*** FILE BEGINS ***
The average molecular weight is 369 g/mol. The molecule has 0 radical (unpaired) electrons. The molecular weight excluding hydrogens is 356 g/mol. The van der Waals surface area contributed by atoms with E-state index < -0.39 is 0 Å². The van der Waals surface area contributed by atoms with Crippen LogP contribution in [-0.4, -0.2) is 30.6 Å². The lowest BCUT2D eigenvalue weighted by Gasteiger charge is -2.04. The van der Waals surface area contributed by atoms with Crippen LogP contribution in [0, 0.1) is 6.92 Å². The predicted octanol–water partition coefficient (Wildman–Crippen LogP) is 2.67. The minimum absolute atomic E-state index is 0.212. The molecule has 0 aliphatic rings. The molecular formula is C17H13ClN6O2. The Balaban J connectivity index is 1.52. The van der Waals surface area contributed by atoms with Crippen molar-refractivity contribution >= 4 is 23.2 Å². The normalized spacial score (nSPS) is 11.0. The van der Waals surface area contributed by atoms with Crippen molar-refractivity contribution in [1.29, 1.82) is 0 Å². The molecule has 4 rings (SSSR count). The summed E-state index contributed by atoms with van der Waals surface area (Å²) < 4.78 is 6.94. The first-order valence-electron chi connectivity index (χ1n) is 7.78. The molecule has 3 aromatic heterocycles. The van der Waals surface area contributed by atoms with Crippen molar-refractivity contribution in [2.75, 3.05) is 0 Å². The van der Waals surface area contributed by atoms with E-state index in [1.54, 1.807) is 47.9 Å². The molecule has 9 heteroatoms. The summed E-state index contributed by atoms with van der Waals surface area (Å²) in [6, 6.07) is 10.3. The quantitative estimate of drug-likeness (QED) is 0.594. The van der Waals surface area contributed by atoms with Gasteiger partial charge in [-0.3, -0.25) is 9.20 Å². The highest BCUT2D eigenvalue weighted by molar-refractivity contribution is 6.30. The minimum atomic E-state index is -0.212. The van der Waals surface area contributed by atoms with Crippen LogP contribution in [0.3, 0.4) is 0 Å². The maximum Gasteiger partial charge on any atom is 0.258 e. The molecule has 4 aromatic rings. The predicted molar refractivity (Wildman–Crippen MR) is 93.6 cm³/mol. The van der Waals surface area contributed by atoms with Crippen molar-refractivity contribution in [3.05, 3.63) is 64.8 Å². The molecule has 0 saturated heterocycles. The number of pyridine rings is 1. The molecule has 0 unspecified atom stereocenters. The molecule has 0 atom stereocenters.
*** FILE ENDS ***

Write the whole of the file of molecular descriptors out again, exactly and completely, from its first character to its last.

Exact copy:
The average molecular weight is 369 g/mol. The molecule has 0 radical (unpaired) electrons. The molecular weight excluding hydrogens is 356 g/mol. The van der Waals surface area contributed by atoms with E-state index < -0.39 is 0 Å². The van der Waals surface area contributed by atoms with Crippen LogP contribution in [-0.4, -0.2) is 30.6 Å². The lowest BCUT2D eigenvalue weighted by Gasteiger charge is -2.04. The van der Waals surface area contributed by atoms with Crippen LogP contribution in [0, 0.1) is 6.92 Å². The predicted octanol–water partition coefficient (Wildman–Crippen LogP) is 2.67. The minimum absolute atomic E-state index is 0.212. The molecule has 0 aliphatic rings. The molecular formula is C17H13ClN6O2. The Balaban J connectivity index is 1.52. The van der Waals surface area contributed by atoms with Crippen molar-refractivity contribution >= 4 is 23.2 Å². The normalized spacial score (nSPS) is 11.0. The van der Waals surface area contributed by atoms with Crippen molar-refractivity contribution in [1.29, 1.82) is 0 Å². The molecule has 4 rings (SSSR count). The summed E-state index contributed by atoms with van der Waals surface area (Å²) < 4.78 is 6.94. The first-order valence-electron chi connectivity index (χ1n) is 7.78. The molecule has 3 aromatic heterocycles. The van der Waals surface area contributed by atoms with Crippen molar-refractivity contribution in [2.75, 3.05) is 0 Å². The van der Waals surface area contributed by atoms with E-state index in [1.54, 1.807) is 47.9 Å². The molecule has 9 heteroatoms. The summed E-state index contributed by atoms with van der Waals surface area (Å²) in [6, 6.07) is 10.3. The quantitative estimate of drug-likeness (QED) is 0.594. The van der Waals surface area contributed by atoms with Gasteiger partial charge in [-0.3, -0.25) is 9.20 Å². The highest BCUT2D eigenvalue weighted by molar-refractivity contribution is 6.30. The minimum atomic E-state index is -0.212. The van der Waals surface area contributed by atoms with Crippen LogP contribution in [0.3, 0.4) is 0 Å². The maximum Gasteiger partial charge on any atom is 0.258 e. The molecule has 4 aromatic rings. The predicted molar refractivity (Wildman–Crippen MR) is 93.6 cm³/mol. The van der Waals surface area contributed by atoms with Crippen molar-refractivity contribution in [3.05, 3.63) is 64.8 Å². The molecule has 0 saturated heterocycles. The number of pyridine rings is 1. The molecule has 0 unspecified atom stereocenters. The molecule has 0 atom stereocenters.